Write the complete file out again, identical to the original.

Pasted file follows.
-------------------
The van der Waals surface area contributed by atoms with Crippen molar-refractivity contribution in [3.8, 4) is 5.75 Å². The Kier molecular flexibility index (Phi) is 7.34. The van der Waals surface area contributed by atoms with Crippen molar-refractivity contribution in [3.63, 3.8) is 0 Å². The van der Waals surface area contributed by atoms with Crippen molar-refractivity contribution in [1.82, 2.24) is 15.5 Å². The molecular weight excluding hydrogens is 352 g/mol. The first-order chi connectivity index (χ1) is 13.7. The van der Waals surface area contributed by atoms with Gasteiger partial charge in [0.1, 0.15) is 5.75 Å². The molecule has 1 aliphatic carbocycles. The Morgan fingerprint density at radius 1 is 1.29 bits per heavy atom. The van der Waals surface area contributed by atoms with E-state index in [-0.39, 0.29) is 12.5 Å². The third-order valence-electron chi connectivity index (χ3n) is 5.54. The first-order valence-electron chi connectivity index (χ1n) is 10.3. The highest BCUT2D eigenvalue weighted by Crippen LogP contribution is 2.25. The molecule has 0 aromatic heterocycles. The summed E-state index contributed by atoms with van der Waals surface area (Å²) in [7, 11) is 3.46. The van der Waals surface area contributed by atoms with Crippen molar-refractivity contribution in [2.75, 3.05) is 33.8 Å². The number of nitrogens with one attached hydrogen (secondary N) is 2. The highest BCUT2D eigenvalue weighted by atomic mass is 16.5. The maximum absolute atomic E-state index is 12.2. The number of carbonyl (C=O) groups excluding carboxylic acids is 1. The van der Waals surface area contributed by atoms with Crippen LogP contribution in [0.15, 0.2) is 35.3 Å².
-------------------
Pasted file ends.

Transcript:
The van der Waals surface area contributed by atoms with Crippen molar-refractivity contribution in [3.8, 4) is 5.75 Å². The Kier molecular flexibility index (Phi) is 7.34. The van der Waals surface area contributed by atoms with Crippen molar-refractivity contribution in [3.63, 3.8) is 0 Å². The van der Waals surface area contributed by atoms with Crippen molar-refractivity contribution in [1.82, 2.24) is 15.5 Å². The molecular weight excluding hydrogens is 352 g/mol. The first-order chi connectivity index (χ1) is 13.7. The van der Waals surface area contributed by atoms with Gasteiger partial charge in [0.1, 0.15) is 5.75 Å². The molecule has 1 aliphatic carbocycles. The Morgan fingerprint density at radius 1 is 1.29 bits per heavy atom. The van der Waals surface area contributed by atoms with E-state index in [-0.39, 0.29) is 12.5 Å². The third-order valence-electron chi connectivity index (χ3n) is 5.54. The first-order valence-electron chi connectivity index (χ1n) is 10.3. The highest BCUT2D eigenvalue weighted by Crippen LogP contribution is 2.25. The molecule has 0 aromatic heterocycles. The summed E-state index contributed by atoms with van der Waals surface area (Å²) in [7, 11) is 3.46. The van der Waals surface area contributed by atoms with Crippen molar-refractivity contribution in [2.75, 3.05) is 33.8 Å². The number of nitrogens with one attached hydrogen (secondary N) is 2. The highest BCUT2D eigenvalue weighted by atomic mass is 16.5. The maximum absolute atomic E-state index is 12.2. The number of carbonyl (C=O) groups excluding carboxylic acids is 1. The van der Waals surface area contributed by atoms with Crippen LogP contribution in [0.15, 0.2) is 35.3 Å².